Western Mountains towns joined the wider revolt against Gaddafi’s rule in February. They fear they are now paying the price while NATO efforts to whittle down Gaddafi’s forces from the air are concentrated on bigger population centres.
A rebel spokesman, called Abdulrahman, told Reuters from the town of Zintan in the Western Mountains: “It is quiet today but we fear shelling tonight. Gaddafi’s forces have bombarded us with Grad rockets for four days after sunset.”
“Four people were killed on Sunday including an elderly woman. Three people were also wounded including a 11-year old girl,” he said, adding:
“We have not heard any air strike by NATO forces for, I think, four days. They attacked Gaddafi’s soldiers in an area north of Zintan on Friday but the troops are still there hiding in valleys.”
The U.N. refugee agency UNHCR said 30,000 people had fled the Western Mountains for Tunisia in the past three weeks, leaving the towns of Nalut and Wazin virtually deserted.
“Only a few men could be seen there — no women and children,” the agency said in a statement.
A British military spokesman, Major General John Lorimer, said British planes were in action at the weekend around Misrata, Yafran, Ajdabiyah and Brega, destroying tanks, rockets, missile launchers and armoured personnel carriers.
Around Brega, the Libyan army reinforced its positions and dug in its long-range missile batteries to conceal them from attacks by NATO planes, a rebel army officer said on Tuesday.
Comments by rebel officer Abdul Salam Mohammed suggested Gaddafi now had clear control of the fought-over town.
“There are 3,000 government troops in Brega and the next two towns. They have been building up their presence,” he told Reuters on the western edge of the town of Ajdabiyah.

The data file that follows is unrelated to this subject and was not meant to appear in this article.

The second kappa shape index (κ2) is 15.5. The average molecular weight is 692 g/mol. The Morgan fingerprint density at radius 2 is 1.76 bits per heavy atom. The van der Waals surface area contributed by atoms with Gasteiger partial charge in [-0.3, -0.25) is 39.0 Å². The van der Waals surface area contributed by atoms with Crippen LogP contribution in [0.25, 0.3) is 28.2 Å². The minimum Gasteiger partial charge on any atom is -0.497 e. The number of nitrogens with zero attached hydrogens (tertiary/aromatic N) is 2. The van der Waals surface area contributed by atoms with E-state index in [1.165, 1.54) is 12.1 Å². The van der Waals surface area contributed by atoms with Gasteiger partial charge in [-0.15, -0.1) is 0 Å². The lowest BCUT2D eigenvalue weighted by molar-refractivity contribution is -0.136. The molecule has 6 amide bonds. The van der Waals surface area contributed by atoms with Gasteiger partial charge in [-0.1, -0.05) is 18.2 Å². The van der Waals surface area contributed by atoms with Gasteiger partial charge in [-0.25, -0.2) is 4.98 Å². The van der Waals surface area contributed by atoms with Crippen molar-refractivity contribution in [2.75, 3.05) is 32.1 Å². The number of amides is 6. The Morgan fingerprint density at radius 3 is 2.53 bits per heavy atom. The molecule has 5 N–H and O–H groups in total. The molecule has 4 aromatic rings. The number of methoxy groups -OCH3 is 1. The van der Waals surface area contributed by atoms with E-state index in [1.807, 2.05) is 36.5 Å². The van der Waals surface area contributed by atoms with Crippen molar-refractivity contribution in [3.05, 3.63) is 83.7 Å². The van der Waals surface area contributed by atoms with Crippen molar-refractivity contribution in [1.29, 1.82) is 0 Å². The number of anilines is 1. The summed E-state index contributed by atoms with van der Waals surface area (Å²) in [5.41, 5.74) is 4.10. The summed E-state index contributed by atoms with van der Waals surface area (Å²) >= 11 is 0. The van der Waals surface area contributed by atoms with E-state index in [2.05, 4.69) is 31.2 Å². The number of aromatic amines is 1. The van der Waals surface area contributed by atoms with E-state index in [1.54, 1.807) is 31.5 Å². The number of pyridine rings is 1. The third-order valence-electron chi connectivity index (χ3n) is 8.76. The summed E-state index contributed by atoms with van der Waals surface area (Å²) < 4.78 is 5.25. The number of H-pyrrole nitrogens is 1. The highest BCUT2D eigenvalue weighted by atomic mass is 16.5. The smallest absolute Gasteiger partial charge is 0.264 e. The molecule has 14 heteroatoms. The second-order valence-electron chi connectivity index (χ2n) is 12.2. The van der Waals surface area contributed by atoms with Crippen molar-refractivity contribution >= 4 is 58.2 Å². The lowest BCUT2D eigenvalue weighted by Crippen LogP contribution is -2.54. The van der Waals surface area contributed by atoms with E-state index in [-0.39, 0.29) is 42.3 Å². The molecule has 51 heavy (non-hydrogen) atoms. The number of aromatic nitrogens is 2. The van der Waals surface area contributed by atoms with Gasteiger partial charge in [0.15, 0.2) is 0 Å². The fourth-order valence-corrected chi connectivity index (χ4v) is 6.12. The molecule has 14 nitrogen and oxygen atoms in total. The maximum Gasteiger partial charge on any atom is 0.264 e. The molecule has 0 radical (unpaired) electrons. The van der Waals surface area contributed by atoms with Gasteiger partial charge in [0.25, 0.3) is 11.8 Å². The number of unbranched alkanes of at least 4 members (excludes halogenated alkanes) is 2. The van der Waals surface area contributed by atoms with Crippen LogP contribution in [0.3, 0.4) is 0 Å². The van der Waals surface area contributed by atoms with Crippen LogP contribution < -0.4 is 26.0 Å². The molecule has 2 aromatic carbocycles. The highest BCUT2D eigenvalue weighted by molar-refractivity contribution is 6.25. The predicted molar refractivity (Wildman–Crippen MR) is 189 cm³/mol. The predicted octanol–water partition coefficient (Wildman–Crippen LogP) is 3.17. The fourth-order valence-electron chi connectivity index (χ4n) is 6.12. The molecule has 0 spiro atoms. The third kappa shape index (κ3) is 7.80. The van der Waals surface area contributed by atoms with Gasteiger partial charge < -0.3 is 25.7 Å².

“We are controlling the area from here to al-Arbeen (halfway to Brega) but they still have snipers in the area, hiding in the desert behind the sand dunes, and they are active,” he added.
The United States, the United Nations and European Union imposed sanctions on the Libyan government and selected Libyan companies in late February and in March.
But Libya imported gasoline from Italian refiner Saras in April, taking advantage of a loophole in U.N. sanctions that permits purchases by companies not on a U.N. list of banned entities, according to shipping sources.
Fox said on Monday Western forces were interdicting tankers carrying refined oil products.
Britain’s Foreign Minister William Hague told the cabinet on Tuesday to “prepare for the long haul” in Libya. London hopes for international agreement soon on setting up a fund to help the rebel national council in the east, he told parliament.
The African Union has been holding separate talks with Libyan Foreign Minister Abdelati Obeidi and rebel representatives in Addis Ababa to discuss a ceasefire plan.
The rebels had earlier rebuffed an AU plan because it did not entail Gaddafi’s departure, while the United States, Britain and France say there can be no political solution until the Libyan leader leaves power.
Ramtane Lamamra, AU’s Commissioner for Peace and Security, accused the West of failing to support the Ethiopian-based bloc’s own peace proposal. “Attempts have been made to marginalise an African solution to the crisis,” he said.
Obeidi said Tripoli wanted a special AU meeting “to identify the ways that enable our continent to mobilise capabilities to face the external forces which aggress against us”. (Additional reporting by Guy Desmond and Maher Nazeh in Tripoli, Alexander Dziadosz in Benghazi and Sami Aboudi in Cairo, Hamid Ould Ahmed in Algiers, Tim Castle and Mohammed Abbas in London; writing by Andrew Roche; editing by Myra MacDonald/Maria Golovnina)